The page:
The power of fandom was on display in Downtown Los Angeles last week as thousands of K-pop devotees gathered for KCON, a three-day celebration of South Korean pop culture.
KCON was more like a family reunion for many attendees, as several of them explain on the latest episode of Variety‘s “Strictly Business” podcast. K-pop is growing in popularity around the world, but it’s still niche enough that its most ardent fans revel in being together with those who “get it,” as numerous attendees explained.
“You come for the music, the choreography, the outfits — all the pretty, fun, sparkly stuff. And then you end up staying because you make friends,” said Epiphany, a KCON-goer who lives in North Hollywood.
Conversations with other teens and twentysomethings who attended the conference and two concerts at Crypto.com Arena revealed a host of trends in media, media consumption and how affinity groups that assemble online can have massive real-world impact. The growth of K-pop, largely outside of the mainstream U.S.-based entertainment conglomerates, has had a huge impact on South Korea’s economy.
Moreover, the trends that have fueled K-pop’s rise are playing out across other media sectors, including the emphasis on artists having a direct connection with fans, and the promotion of contests and trading cards that allow fans to gain special access to their beloved “idols,” as K-pop artists are known.
Whitney, who traveled to KCON from Chicago and met up with friends from Atlanta, explained the appeal of the “High Touch” meet-and-greet events that allow fans to make fleeting contact with their idols in the way that sports teams often begin or end games — with the players walking down a line to exchange brief finger touches.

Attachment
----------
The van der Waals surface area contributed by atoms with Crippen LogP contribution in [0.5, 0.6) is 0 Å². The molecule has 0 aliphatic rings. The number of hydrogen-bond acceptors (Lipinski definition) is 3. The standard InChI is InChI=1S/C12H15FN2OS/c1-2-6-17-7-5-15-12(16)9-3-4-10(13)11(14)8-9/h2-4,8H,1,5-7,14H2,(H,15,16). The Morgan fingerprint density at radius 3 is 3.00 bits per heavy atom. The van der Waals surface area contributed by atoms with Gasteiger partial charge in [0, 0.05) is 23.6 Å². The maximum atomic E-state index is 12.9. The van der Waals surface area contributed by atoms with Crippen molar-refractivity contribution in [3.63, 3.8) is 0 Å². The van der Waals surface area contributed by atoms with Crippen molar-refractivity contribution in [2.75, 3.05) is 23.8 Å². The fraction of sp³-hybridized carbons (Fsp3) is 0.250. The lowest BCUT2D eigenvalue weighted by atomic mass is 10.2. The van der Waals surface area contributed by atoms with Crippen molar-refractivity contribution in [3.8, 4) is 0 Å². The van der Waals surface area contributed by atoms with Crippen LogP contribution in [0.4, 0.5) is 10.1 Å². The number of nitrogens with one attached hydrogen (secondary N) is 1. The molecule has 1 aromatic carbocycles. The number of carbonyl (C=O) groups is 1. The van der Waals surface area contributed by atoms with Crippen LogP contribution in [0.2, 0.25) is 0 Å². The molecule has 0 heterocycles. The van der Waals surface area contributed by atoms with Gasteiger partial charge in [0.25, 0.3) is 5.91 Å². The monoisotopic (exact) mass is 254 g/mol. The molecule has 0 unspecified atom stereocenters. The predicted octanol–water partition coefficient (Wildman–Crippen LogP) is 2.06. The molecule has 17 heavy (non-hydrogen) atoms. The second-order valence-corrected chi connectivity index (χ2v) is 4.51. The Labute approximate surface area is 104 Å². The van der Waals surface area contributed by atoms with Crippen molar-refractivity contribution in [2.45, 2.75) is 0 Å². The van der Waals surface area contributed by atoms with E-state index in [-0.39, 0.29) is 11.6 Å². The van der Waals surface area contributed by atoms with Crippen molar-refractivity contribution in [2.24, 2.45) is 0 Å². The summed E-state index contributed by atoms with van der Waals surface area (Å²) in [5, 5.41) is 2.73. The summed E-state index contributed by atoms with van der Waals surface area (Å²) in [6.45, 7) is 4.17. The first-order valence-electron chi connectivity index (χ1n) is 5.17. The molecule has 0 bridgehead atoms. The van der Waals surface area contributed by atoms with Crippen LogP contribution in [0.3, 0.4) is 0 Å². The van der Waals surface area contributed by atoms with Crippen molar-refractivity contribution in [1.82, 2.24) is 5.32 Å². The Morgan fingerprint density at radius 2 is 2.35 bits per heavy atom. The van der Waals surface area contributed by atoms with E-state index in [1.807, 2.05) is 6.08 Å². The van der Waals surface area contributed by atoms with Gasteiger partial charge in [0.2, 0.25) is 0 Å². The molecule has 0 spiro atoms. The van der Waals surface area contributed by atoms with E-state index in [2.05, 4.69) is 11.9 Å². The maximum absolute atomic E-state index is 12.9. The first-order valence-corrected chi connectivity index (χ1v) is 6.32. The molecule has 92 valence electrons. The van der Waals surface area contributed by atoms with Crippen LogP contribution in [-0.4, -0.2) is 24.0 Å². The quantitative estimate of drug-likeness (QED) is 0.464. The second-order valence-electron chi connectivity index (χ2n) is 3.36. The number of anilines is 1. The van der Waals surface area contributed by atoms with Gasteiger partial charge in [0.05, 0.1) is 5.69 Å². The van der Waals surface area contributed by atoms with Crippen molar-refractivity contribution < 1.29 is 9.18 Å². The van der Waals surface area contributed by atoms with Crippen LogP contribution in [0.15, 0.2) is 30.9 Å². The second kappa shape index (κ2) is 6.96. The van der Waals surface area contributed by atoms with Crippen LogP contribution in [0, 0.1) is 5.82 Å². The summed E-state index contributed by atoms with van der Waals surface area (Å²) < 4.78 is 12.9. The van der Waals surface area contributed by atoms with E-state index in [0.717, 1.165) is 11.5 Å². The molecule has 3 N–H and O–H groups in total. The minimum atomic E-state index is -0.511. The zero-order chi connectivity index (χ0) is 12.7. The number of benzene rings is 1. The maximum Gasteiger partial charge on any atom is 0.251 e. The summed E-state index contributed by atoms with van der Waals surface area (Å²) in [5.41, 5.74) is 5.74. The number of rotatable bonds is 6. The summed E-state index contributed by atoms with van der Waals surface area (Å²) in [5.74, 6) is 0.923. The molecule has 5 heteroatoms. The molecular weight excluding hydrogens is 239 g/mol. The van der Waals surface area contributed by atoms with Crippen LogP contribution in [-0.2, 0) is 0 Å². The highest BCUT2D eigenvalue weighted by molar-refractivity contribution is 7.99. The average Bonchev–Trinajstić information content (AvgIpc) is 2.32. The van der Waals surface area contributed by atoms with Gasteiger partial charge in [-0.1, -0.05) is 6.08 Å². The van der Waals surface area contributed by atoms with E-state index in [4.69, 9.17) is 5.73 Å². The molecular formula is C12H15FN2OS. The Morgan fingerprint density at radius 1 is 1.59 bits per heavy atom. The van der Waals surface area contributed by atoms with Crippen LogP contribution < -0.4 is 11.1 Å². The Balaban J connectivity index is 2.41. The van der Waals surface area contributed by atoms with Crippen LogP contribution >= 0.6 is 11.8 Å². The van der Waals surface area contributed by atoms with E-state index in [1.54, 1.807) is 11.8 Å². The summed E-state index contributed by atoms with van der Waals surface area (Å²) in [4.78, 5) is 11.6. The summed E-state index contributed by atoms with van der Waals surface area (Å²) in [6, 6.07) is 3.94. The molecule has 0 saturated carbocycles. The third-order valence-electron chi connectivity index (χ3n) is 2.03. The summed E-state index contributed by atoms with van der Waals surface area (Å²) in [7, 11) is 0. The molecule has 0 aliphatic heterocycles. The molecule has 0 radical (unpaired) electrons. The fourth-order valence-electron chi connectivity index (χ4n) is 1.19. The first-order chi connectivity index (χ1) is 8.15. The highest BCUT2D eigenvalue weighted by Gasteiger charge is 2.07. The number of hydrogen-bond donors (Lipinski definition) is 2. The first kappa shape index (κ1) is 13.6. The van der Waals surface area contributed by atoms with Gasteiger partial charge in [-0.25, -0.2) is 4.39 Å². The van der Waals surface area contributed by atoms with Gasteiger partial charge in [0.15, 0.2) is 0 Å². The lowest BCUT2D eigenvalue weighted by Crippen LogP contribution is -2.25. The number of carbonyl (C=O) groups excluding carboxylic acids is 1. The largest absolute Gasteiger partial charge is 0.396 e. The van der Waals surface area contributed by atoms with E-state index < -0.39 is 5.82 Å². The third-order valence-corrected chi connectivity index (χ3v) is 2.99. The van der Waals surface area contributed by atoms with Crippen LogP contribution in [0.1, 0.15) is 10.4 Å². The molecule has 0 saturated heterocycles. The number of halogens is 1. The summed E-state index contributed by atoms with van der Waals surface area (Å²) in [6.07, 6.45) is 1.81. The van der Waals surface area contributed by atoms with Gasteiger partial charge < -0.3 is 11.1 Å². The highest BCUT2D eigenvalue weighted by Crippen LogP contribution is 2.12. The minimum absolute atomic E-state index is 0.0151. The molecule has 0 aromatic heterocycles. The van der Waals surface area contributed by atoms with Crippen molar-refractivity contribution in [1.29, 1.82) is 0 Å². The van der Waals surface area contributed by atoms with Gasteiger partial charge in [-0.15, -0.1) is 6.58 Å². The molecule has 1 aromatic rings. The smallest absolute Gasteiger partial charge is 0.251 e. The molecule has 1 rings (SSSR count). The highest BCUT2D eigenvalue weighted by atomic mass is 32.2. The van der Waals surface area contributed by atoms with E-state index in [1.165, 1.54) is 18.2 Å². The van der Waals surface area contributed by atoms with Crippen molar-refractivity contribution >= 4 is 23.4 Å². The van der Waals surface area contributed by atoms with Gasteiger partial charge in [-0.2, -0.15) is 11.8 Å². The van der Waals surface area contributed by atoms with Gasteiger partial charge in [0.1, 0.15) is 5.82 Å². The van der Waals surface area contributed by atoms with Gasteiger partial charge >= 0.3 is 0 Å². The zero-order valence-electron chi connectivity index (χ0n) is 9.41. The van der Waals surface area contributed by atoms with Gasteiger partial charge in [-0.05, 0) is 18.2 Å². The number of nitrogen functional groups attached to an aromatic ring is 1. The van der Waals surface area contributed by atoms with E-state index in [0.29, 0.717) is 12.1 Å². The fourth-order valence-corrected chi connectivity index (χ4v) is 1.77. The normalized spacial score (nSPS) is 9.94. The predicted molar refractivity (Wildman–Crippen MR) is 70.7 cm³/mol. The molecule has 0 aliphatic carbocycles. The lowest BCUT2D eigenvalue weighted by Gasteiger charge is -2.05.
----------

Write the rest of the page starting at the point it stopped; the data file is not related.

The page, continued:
“I mean, to get that little five seconds of eye contact is totally worth it. For us anyway,” Whitney said. “To other people, that sounds crazy, but it’s definitely worth it.”
The appeal of K-pop can’t be denied, nor can the expectations of its fans. There’s a lot for Hollywood to learn from the organic growth of this market, particularly in places like Brazil, Turkey, Mexico and countries far removed from Korea.
“What originally got me was just like the fan culture surrounded by it, because like people treat each other like a family,” said Christina, who is Epiphany’s roommate. “And you know, there’s all these freebies and events, it’s very much like, it feels like family because, like, you love the members that they love, you know, and they show love to the fans. But the fans themselves, like, rally around something that we all love and we’re all passionate about.”
“Strictly Business” is Variety’s weekly podcast featuring conversations with industry leaders about the business of media and entertainment. New episodes debut every Wednesday and can be downloaded on iTunes, Spotify, Google Play, Stitcher and SoundCloud. Click here to subscribe to the free “Strictly Business” newsletter.